United States District Court, E.D. New York
MEMORANDUM DECISION AND ORDER
an action for goods sold and delivered pursuant to the
Perishable Agricultural Commodities Act, 7 U.S.C. § 499a
et seq. (“PACA”). Before me is
plaintiff's motion for default judgment under Rule
55(b)(2) of the Federal Rules of Civil Procedure. For the
reasons set forth below, the motion is granted in part.
to the allegations in the complaint, plaintiff is a
perishable produce dealer, organized and operating under the
laws of New York, and licensed to sell its produce products.
The corporate defendant, Page Food Distributors, is also a
New York corporation and has its principal place of business
in Staten Island. The complaint alleges that the individual
defendant Sciandra is an officer, director, principal, owner
and/or shareholder of Page, and that the individual defendant
Reynolds is in control of Page's assets.
July 2, 2019, and August 20, 2019, Page made ten purchases of
perishable produce from plaintiff, each of which was
delivered to and accepted by Page. The complaint alleges that
each of the 10 invoices notified Page of plaintiff's
right to a trust over the goods or their proceeds under PACA,
as well plaintiff's right to recover interest and
attorneys' fees. Nevertheless, Page has failed to pay the
invoices, despite plaintiff's demands, leaving a
principal balance due of $107, 775.50.
have failed to timely appear and the Clerk of Court has
entered their default on the docket pursuant to Federal Rule
of Civil Procedure 55(a). Defendants have also failed to
respond to plaintiff's motion for a default judgment.
light of defendants' default in this case, all of the
well-pleaded allegations in plaintiff's complaint
pertaining to liability are deemed true. See Greyhound
Exhibitgroup, Inc. v. E.L.U.L. Realty Corp., 973 F.2d
155, 159 (2d Cir. 1992). However, “[e]ven when a
default judgment is warranted based on a party's failure
to defend, the allegations in the complaint with respect to
the amount of the damages are not deemed true.”
Credit Lyonnais Sec. (USA), Inc. v. Alcantara, 183
F.3d 151, 155 (2d Cir. 1999). Rule 55(b)(2) provides that
when granting default judgment, a court may conduct a hearing
if it is necessary to “determine the amount of
damages” or to “establish the truth of any
allegation by evidence.” The Second Circuit has held
that it is not necessary to conduct a hearing if a district
court has “ensured that there was a basis for the
damages specified in the default judgment, ” such as by
relying on detailed affidavits and documentary evidence.
Transatlantic Marine Claims Agency, Inc. v. Ace Shipping
Corp., 109 F.3d 105, 111 (2d Cir. 1997) (internal
quotation marks and citations omitted).
support of its motion for default judgment, plaintiff has
submitted the declaration of its attorney, which
authenticates the invoices annexed to the complaint and again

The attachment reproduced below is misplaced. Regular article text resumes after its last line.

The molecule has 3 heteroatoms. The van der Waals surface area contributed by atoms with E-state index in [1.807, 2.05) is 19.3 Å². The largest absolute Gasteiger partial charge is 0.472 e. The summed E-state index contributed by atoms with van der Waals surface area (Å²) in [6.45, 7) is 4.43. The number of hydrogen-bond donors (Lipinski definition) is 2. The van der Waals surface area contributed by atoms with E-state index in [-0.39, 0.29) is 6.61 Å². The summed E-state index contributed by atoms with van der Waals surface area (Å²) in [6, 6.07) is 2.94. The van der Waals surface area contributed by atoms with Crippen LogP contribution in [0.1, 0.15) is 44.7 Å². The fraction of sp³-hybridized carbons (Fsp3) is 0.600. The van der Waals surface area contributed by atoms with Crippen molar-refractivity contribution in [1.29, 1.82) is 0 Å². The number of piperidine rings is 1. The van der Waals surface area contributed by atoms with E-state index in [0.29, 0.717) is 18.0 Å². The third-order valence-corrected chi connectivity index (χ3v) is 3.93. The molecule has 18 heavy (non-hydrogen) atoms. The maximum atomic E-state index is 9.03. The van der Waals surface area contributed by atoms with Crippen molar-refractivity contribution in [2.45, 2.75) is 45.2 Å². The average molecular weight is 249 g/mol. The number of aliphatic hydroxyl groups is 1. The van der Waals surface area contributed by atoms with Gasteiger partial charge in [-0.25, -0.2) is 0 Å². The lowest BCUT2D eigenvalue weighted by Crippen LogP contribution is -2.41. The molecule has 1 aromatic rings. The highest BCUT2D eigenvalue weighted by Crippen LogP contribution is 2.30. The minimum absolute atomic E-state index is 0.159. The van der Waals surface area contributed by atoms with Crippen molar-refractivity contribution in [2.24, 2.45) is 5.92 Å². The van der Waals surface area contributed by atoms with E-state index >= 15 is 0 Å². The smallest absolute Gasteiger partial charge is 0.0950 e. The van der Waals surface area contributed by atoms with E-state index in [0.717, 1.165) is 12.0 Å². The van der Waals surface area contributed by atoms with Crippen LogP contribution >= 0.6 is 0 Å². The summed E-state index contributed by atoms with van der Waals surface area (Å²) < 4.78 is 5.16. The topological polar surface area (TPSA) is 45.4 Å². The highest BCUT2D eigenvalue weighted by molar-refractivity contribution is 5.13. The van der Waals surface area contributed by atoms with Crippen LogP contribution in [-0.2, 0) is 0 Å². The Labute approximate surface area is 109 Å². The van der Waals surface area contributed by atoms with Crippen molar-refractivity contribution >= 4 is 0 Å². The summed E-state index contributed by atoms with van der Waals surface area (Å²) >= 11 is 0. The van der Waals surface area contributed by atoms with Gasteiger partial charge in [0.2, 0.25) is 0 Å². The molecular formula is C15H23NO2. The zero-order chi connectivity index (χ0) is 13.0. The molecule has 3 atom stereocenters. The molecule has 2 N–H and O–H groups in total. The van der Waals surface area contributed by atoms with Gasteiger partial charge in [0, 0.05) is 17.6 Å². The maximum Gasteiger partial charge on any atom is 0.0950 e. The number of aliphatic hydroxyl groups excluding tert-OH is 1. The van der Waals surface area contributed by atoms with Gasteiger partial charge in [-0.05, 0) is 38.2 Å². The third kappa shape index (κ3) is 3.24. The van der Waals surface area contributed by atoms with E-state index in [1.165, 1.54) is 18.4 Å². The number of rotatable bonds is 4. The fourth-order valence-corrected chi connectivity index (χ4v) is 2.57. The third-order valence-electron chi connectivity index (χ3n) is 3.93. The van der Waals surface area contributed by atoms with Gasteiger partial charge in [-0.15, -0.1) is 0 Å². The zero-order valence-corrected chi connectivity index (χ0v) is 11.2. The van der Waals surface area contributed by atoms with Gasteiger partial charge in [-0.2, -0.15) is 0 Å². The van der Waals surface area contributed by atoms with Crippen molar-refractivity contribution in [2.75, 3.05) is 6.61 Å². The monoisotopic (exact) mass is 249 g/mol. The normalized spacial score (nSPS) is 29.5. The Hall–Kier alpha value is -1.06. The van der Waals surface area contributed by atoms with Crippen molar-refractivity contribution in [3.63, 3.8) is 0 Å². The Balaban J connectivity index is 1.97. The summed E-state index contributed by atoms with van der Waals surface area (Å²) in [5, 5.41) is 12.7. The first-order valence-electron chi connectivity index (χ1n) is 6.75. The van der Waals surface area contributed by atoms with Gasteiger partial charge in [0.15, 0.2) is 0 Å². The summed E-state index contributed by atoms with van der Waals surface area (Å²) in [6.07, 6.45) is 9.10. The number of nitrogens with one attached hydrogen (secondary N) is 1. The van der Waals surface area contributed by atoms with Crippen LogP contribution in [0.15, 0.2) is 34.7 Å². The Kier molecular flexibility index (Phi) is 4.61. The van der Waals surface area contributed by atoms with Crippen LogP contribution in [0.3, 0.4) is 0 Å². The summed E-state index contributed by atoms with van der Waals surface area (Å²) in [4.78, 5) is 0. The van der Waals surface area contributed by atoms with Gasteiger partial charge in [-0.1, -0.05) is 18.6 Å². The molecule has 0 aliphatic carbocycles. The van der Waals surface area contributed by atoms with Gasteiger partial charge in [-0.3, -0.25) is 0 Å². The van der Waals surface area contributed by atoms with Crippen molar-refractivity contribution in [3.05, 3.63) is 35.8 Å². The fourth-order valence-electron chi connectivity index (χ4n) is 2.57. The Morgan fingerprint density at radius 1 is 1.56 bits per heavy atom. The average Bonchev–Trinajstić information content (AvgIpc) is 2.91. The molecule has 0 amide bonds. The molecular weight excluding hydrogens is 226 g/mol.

to his affidavit. Each invoice bears the notation that the
sale is subject to PACA's statutory trust. In addition,
the affidavit annexes a Statement of Damages for the
principal amount due; interest at 9% per annum from the last
delivery date to the filing of the motion; and attorneys'
fees and costs.
principal amount claimed is sufficiently proven by the
invoices; it is essentially an account stated, see
generally In re Rockefeller Ctr. Props., 266 B.R. 52, 57
(S.D.N.Y. 2001), with additional protection provided by
federal law as a PACA trust. Similarly, the allegations in
the complaint as to the individual defendants' role in
the business are sufficient to impose liability. See
e.g., Felix Produce Corp. v. New Lots Food
Corp., No. 08-cv-5161, 2009 WL 2985444, at *2 (E.D.N.Y.
Sept.14, 2009); John Georgallas Banana Distribs. of N.Y.,
Inc. v. N & S Tropical Produce, Inc., No.
07-cv-5093, 2008 WL 2788410, at *4 (E.D.N.Y. July 15, 2008);
Brigiotta's Farmland Produce & Garden Ctr., Inc.
v. Przykuta, Inc., No. 05-cv-273, 2006 WL 3240729, at
*3-4 (W.D.N.Y. July 13, 2006); see also “R”
Best Produce, Inc. v. DiSapio, 540 F.3d 115, 125 n.8 (2d
interest, courts will generally enforce a contractually
agreed-upon interest rate. See Taylor & Fulton
Packing, LLC v. Marco Int'l Foods, LLC, No.
09-cv-2614, 2011 WL 6329194, at *8-9 (E.D.N.Y. Dec. 16,
2011). However, contrary to a statement in in one part of
plaintiff's supporting memorandum, I see nothing on the
invoices fixing an 18% interest rate. Interest will therefore
be allowed, by analogy, to the rate provided under New York
law in breach of contract cases, see N.Y. C.P.L.R.
§ 5004, from the date of last delivery.
although plaintiff includes attorneys' fees and costs in
its Statement of Damages, I see no such provision in the
invoices. Attorneys' fees and costs will therefore not be
awarded. See Higueral Produce, Inc. v. CKF Produce
Corp., No. 18-cv-6760, 2019 WL 5694079, at *11 (E.D.N.Y.
Aug. 16, 2019).
motion for a default judgment is granted in part. The Clerk
is directed to enter judgment for plaintiff against
defendants, jointly and severally, in the amount of $107,